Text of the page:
Apple's recent announcement about its new client-side CSAM detection function, despite its honorable intentions, has generated lots of criticism throughout the infosec world, specifically regarding data privacy, encryption, and the implications of this feature as it relates to its potential use amongst authoritarian governments for broad censorship or mass surveillance purposes. Many organizations and independent researchers have already shared their opinions on these matters, and frankly, many of those are far more authoritative sources than I am. Thus, I'm not going to go into great detail about the technical details of Apple's implementation of this feature nor the implications for human rights or privacy. If you want to get a better insight on that, I would suggest you read this open letter and all linked sources.
Similarly, I would recommend anyone interested in the topic to read the actual technical documentation released by Apple describing the mechanisms the protocols use. You can find all relevant technical documentation and cryptographic reviews at the bottom of this page. There is no doubt that this will get more attention and analysis, so be sure to seek out reputable external analyses as well if you're reading this further into the future.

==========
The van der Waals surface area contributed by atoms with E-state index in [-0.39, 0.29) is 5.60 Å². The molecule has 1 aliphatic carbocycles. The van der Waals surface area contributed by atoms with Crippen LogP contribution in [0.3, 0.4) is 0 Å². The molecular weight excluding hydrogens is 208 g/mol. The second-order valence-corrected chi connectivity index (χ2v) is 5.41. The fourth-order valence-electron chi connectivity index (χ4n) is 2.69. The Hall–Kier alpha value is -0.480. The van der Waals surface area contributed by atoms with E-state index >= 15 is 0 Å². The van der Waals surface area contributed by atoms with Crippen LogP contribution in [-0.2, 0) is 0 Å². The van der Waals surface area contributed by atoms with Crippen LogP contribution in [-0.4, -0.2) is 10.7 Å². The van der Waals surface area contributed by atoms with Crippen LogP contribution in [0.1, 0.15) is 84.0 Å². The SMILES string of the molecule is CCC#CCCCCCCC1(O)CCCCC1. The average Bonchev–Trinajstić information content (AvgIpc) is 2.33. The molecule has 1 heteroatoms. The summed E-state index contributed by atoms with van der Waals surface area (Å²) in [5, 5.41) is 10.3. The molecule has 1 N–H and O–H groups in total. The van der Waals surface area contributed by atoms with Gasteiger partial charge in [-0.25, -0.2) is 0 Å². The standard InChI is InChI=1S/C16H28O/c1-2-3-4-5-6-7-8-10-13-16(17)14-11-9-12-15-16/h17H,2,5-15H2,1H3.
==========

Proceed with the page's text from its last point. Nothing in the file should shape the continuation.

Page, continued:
What I want to discuss in this blog post is how Apple's latest move relates to the age-old discussion on trust in computing, derived from Ken Thompson's 1984 speech "Reflections on Trusting Trust". This was a speech given as a result of winning the Turing Award, oftentimes referred to as the Nobel Prize of computer science. In this speech, he seeks to cast doubt on the very idea of "trustworthy" code and coders. He does so by picking on the C compiler, which was written by his Bell Laboratories colleague and fellow Turing Award winner Dennis Ritchie. He talks in the speech about how he may or may not have written the C compiler so that every time it attempted to compile a clean version of itself, it would be injected with a Trojan Horse which would instruct it to create a backdoor to the Unix login binary any time that binary was compiled from scratch. In essence, even if you built the compiler from scratch using known-clean code and built Unix and all of its binaries from scratch using known-clean code, you'd still end up with a backdoor via a hard-coded master password. It's a tremendously interesting read and remains as relevant today as it was 37 years ago. This speech was essentially a message to the Association for Computing Machinery as well as the broader world, "You think I'm a benevolent guy, but what if I weren’t?" More broadly speaking, that same rhetorical question could equally apply to any tech company that's making software that's not publicly auditable or able to be built from scratch using independent tools.